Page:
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Zuma owes $500,000 for home renovation, S. African Treasury accounts

Zuma owes $500,000 for home renovation, S. African Treasury accounts

South Africa

South African President Jacob Zuma is to reimburse the state a total of $500,000 for the refurbishment of his Nkandla home which was done with taxpayers’ money, the South African Treasury determined the cost on Monday.

“The sum that the President should personally pay corresponds to 7,814,555 rand ($500,000), the equivalent of a part of the work done on his property with public money,” the National Treasury quoted in a document delivered to the Constitutional Court.

The sum that the President should personally pay corresponds to 7,814,555 rand ($500,000), the equivalent of a part of the work done on his property with public money.

The Constitutional Court will now approve the amount and when the nod is given, President Jacob Zuma has 45 days to pay back the entire amount.

The landmark Constitutional Court judgment on the Nkandla refurbishment case on March 31 reaffirmed the powers of the public protector and also gave the National treasury until Tuesday to present the exact cost of refurbishment.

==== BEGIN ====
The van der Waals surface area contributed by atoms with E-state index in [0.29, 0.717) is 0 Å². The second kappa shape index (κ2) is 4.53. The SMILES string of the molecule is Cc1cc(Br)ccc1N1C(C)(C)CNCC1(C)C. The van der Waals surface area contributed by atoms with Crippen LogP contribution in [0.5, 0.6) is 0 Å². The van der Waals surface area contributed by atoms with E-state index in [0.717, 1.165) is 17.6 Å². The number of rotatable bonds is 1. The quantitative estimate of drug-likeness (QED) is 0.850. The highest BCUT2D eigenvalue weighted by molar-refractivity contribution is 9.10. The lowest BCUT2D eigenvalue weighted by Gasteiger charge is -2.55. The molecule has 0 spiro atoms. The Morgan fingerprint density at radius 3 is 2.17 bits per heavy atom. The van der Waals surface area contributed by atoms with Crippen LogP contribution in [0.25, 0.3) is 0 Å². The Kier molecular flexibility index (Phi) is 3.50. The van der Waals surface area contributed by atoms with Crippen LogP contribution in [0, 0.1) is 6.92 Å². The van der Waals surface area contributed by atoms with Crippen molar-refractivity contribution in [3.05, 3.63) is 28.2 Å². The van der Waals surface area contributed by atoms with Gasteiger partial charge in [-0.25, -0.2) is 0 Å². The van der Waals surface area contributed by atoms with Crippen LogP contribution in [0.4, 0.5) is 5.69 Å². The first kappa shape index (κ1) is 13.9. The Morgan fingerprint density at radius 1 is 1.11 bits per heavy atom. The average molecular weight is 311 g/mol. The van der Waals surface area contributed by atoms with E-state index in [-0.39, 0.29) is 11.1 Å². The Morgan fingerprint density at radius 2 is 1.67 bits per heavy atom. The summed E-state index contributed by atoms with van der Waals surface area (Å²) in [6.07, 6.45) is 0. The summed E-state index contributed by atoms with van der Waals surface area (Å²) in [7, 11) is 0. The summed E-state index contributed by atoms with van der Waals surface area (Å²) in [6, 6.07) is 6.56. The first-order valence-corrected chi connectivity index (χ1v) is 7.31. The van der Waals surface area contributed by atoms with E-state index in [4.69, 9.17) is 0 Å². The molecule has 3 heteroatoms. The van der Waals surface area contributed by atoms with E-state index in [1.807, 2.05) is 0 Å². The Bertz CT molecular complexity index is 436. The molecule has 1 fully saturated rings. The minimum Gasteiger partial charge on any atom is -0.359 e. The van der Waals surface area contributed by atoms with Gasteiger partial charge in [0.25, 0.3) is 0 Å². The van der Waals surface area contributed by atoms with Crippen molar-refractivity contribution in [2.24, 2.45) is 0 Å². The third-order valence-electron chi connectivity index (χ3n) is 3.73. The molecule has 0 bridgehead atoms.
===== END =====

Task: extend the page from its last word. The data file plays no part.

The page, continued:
The judgement ruled that the head of state had violated the constitution by refusing to pay the renovation costs of his private property, specifically those that do not relate to security.

“The National Treasury must determine the reasonable costs of those measures implemented by the Department of Public Works at the President’s Nkandla homestead that do not relate to security‚ namely the visitors’ centre‚ the amphitheatre‚ the cattle kraal‚ the chicken run and the swimming pool only,” Chief Justice Mogoeng Mogoeng said during the ruling.

In 2009, soon after Zuma became president, upgrades began at his personal home in Nkandla, a small town in the eastern South African province of KwaZulu-Natal.

A 2014 investigation by the public protector Thuli Madonsela found the work done at the Nkandla residence went beyond beefing up the security infrastructure, as claimed later by some officials in the Zuma administration.

He was recommended to pay back some of the costs which he refused until the matter reached the Constitutional Court for ruling.